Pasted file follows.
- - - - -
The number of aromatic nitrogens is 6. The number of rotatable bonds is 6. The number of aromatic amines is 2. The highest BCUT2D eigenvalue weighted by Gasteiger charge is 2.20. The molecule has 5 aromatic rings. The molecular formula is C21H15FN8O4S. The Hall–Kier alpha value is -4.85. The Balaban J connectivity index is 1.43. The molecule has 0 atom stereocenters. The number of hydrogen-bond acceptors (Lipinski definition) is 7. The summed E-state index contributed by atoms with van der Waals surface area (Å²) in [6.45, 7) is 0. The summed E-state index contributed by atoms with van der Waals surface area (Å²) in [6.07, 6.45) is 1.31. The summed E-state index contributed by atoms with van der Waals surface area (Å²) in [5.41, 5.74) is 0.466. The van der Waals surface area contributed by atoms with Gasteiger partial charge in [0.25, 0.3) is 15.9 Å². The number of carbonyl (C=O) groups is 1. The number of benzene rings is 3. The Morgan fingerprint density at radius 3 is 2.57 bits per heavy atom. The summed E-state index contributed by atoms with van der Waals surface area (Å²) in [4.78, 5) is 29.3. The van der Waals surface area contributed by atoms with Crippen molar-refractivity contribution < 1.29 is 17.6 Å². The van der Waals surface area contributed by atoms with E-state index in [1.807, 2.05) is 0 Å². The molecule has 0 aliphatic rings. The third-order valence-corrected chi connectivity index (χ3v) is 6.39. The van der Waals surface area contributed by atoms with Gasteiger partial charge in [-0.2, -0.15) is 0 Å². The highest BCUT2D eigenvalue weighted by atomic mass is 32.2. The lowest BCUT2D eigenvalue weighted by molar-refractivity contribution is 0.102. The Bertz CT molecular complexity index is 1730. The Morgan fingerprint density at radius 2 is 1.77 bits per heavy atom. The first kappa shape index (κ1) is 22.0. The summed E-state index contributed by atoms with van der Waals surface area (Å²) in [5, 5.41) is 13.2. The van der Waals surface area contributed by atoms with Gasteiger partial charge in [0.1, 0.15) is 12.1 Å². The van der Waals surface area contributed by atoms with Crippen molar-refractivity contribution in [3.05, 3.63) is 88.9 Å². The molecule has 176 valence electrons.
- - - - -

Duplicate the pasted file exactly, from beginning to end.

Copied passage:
The number of aromatic nitrogens is 6. The number of rotatable bonds is 6. The number of aromatic amines is 2. The highest BCUT2D eigenvalue weighted by Gasteiger charge is 2.20. The molecule has 5 aromatic rings. The molecular formula is C21H15FN8O4S. The Hall–Kier alpha value is -4.85. The Balaban J connectivity index is 1.43. The molecule has 0 atom stereocenters. The number of hydrogen-bond acceptors (Lipinski definition) is 7. The summed E-state index contributed by atoms with van der Waals surface area (Å²) in [6.45, 7) is 0. The summed E-state index contributed by atoms with van der Waals surface area (Å²) in [6.07, 6.45) is 1.31. The summed E-state index contributed by atoms with van der Waals surface area (Å²) in [5.41, 5.74) is 0.466. The van der Waals surface area contributed by atoms with Gasteiger partial charge in [0.25, 0.3) is 15.9 Å². The number of carbonyl (C=O) groups is 1. The number of benzene rings is 3. The Morgan fingerprint density at radius 3 is 2.57 bits per heavy atom. The summed E-state index contributed by atoms with van der Waals surface area (Å²) in [4.78, 5) is 29.3. The van der Waals surface area contributed by atoms with Crippen molar-refractivity contribution < 1.29 is 17.6 Å². The van der Waals surface area contributed by atoms with E-state index in [1.807, 2.05) is 0 Å². The molecule has 0 aliphatic rings. The third-order valence-corrected chi connectivity index (χ3v) is 6.39. The van der Waals surface area contributed by atoms with Gasteiger partial charge in [-0.2, -0.15) is 0 Å². The highest BCUT2D eigenvalue weighted by atomic mass is 32.2. The lowest BCUT2D eigenvalue weighted by molar-refractivity contribution is 0.102. The Bertz CT molecular complexity index is 1730. The Morgan fingerprint density at radius 2 is 1.77 bits per heavy atom. The first kappa shape index (κ1) is 22.0. The summed E-state index contributed by atoms with van der Waals surface area (Å²) in [5, 5.41) is 13.2. The van der Waals surface area contributed by atoms with Gasteiger partial charge in [0.1, 0.15) is 12.1 Å². The van der Waals surface area contributed by atoms with Crippen molar-refractivity contribution in [3.05, 3.63) is 88.9 Å². The molecule has 176 valence electrons.